I could go on. Instead, I drew a map on Google of some of the most important routes that I should be able to traverse contiguously on foot (feel free to edit, just use a different color). I recognize we don’t have the resources to make every single street in Minneapolis walkable for a long a distance, and frankly some shouldn’t be. We need warehouses, but it’s not worth spending a lot of effort to try to put street-fronting retail in low density industrial areas. But to say we cannot do it everywhere doesn’t mean we can’t do it anywhere. If we organize and coordinate and regulate and deregulate (dare I say “plan”) better, we have the resources to make any (but not every) street walkable.

After drawing said map, I realized it was beginning to resemble the Twin Cities Rapid Transit map. But even that has gaps, lines where there are not streetcars, but there should be pedestrian paths, and lines where there are streetcars, but don’t demand contiguous walkability.


There are multiple causes of this. I don’t think one is the lack of activity. There are enough jobs in downtown Minneapolis that all the streets should be walkable. However, they are concentrated in a few blocks of very tall buildings rather than more blocks of lower buildings. One of the reasons Washington DC is more walkable is the height limit. This creates more blocks with critical mass, and comparatively few blocks of surface parking. I am not advocating the regulation, just pointing out a positive externality of height limits. Of course if there were sufficient demand for block after block of 50 story buildings (Manhattan), a 10-story height limit would be a dumb idea.

Another cause is the success of freeway construction, which disrupted the grid and changed pedestrian oriented land uses to motorist-serving. Air rights over the freeways, freeway caps, could fix that, but the only significant air rights in the Twin Cities are the Twins Stadium and the ABC ramps.

The city is much more grid like than dendritic, which creates opportunities, but this needs to be systematically addressed.

There is of course a Pedestrian Master Plan, but the problem is not simply the sidewalks (though those should be better), it is the land use abutting the sidewalks.

Just as we are concerned about wildlife corridors for animal migration, and greenways for bikes, and continuous limited access freeways for cars, we should ensure there long contiguous walkable sections for pedestrians. is a non-profit and is volunteer run. We rely on your support to keep the servers running. If you value what you read, please consider becoming a member.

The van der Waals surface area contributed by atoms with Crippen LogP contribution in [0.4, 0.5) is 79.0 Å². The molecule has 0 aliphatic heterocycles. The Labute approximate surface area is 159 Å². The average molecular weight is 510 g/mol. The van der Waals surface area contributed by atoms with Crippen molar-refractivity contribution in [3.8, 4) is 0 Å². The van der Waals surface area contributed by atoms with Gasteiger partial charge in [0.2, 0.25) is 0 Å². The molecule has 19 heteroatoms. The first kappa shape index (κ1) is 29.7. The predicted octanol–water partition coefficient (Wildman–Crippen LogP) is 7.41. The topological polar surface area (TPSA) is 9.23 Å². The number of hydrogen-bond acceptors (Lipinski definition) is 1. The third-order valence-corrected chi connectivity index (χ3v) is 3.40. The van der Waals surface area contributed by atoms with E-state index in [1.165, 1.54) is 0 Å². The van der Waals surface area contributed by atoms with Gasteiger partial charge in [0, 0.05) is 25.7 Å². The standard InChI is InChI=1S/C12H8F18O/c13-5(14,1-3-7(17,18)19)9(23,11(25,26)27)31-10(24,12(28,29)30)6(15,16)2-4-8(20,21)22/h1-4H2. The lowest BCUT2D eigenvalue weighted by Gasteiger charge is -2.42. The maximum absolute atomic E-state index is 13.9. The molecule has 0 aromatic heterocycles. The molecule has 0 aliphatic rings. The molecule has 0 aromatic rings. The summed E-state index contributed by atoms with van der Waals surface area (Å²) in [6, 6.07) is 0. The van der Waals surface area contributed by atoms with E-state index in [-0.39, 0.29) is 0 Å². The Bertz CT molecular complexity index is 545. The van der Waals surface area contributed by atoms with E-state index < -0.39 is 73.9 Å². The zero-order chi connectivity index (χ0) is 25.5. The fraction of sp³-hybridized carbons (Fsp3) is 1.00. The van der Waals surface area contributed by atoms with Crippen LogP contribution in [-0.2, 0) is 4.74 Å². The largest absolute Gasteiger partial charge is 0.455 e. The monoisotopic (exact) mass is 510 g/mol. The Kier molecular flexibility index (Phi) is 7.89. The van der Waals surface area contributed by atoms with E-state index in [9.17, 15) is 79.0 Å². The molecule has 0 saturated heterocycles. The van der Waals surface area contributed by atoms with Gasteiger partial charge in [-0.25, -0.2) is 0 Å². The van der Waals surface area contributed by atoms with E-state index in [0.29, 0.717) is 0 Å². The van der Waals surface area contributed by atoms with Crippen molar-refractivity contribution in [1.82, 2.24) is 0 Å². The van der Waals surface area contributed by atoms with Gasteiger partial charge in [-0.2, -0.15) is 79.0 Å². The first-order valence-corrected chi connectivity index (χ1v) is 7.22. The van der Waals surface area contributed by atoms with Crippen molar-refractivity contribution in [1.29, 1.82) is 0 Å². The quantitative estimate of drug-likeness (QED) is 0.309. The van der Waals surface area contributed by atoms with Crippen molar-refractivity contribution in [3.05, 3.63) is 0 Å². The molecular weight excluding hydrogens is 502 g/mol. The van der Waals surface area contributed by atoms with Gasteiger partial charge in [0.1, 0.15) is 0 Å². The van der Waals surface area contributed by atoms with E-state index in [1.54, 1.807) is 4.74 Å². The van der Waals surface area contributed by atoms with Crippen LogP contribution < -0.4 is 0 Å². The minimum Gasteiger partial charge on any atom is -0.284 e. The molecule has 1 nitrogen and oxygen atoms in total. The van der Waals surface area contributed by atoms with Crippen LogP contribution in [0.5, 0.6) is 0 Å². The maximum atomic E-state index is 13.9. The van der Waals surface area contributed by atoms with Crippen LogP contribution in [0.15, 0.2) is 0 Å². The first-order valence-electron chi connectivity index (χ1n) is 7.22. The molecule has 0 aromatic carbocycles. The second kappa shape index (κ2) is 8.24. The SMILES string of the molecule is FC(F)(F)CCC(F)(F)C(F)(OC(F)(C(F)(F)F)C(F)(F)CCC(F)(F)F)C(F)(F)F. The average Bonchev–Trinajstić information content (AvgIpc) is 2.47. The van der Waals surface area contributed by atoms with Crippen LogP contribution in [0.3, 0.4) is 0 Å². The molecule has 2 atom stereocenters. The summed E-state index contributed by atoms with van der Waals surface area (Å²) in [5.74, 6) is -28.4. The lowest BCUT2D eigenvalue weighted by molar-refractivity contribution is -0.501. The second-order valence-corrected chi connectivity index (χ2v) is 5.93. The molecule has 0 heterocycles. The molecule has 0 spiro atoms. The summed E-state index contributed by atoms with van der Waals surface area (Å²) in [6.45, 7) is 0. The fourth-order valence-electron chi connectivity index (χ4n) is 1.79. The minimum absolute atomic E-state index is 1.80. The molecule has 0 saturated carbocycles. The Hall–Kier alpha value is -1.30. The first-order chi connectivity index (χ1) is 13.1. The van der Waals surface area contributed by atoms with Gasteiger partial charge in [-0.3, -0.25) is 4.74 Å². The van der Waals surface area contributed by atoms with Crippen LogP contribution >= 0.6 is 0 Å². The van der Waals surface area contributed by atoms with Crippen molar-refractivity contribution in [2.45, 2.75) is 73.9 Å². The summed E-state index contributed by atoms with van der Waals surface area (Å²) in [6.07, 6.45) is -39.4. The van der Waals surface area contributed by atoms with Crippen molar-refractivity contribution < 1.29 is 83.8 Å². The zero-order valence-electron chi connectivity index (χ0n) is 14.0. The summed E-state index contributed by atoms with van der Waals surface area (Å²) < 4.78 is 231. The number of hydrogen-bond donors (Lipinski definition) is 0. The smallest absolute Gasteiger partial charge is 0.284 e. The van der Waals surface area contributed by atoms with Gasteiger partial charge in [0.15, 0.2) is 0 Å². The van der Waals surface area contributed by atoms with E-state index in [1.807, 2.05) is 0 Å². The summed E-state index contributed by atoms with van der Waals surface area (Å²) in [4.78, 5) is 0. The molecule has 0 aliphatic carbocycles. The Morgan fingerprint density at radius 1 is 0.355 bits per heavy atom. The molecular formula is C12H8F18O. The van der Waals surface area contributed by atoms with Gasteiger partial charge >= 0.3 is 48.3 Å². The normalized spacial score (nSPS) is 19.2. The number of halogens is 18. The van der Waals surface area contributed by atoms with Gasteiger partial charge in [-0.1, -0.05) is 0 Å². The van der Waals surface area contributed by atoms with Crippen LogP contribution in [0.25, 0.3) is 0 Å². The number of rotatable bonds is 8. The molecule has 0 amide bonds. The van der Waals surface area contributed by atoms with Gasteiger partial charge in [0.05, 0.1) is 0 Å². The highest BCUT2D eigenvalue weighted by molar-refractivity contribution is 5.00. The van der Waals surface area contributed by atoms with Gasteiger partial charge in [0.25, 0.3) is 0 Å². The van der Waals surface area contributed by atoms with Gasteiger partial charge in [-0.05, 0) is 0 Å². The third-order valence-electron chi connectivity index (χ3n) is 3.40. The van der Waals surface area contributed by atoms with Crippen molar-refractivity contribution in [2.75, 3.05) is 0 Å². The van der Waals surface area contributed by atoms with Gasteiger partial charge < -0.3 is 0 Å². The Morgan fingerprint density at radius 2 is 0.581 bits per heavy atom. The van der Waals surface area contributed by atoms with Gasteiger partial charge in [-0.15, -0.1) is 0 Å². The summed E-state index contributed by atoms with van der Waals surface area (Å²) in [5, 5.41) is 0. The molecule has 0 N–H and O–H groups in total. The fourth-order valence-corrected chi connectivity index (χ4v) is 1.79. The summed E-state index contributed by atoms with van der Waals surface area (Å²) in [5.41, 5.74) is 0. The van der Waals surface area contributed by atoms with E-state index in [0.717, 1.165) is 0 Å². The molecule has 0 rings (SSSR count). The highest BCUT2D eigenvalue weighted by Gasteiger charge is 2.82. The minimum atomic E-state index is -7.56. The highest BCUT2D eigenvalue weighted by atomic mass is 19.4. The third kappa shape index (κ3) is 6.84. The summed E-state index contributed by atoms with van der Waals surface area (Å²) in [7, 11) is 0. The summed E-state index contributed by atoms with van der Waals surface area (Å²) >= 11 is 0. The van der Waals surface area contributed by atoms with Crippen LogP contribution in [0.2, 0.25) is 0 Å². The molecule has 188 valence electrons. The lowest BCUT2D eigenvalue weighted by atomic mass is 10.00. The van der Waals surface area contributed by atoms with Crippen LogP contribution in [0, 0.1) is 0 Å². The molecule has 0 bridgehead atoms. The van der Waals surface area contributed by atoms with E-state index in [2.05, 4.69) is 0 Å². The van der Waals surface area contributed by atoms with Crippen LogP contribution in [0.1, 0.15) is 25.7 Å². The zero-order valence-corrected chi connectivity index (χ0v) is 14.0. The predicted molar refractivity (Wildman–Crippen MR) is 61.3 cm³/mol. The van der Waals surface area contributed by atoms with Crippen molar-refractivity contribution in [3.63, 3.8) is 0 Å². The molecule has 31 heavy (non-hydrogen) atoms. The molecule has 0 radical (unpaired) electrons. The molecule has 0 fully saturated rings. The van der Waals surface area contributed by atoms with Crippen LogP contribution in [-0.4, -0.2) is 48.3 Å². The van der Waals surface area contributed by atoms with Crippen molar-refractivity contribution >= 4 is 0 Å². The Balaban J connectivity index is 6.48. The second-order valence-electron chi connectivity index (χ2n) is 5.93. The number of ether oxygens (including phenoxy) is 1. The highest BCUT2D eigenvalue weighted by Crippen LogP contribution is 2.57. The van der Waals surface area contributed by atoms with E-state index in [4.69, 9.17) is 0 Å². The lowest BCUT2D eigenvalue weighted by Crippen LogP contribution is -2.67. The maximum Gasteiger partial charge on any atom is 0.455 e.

2 Responses to In praise of contiguity

  1. Bill Lindeke
    Bill Lindeke December 17, 2012 at 2:13 am #

    Intriguing parallel you make between wildlife corridors & sidewalks. Other than suggesting that people on foot are wild and untamed, there's a lot there. We need continuous habitat for people so that they can move around, rather than tiny islands of habitat, unconnected and irrelevant. In many places, people who walk are an endangered species, kept afoot (for scientific purposes?) only in protected spots like new urbanist enclaves, Disneylands, or shopping malls.

  2. Evan Roberts
    Evan December 22, 2012 at 6:07 am #

    The great exception to the lack of contiguity in Minneapolis is, of course, the parkway system. It's great on a bike, but takes you well out of your way for most pedestrians.

    My own impression from other cities is that you could get meaningful improvements in the pedestrian environment over freeways by widening the bridges substantially. A wider Washington Ave bridge over I-35 would help connect two areas of decent contiguity around the U, and then in the downtown grid.

    Looking at the design of that 35/94 interchange in downtown Minneapolis it's amazing how much valuable land is wasted in the middle of it to make the on-ramps more gradual for cars, but at a huge, huge cost of land and pedestrian connectivity.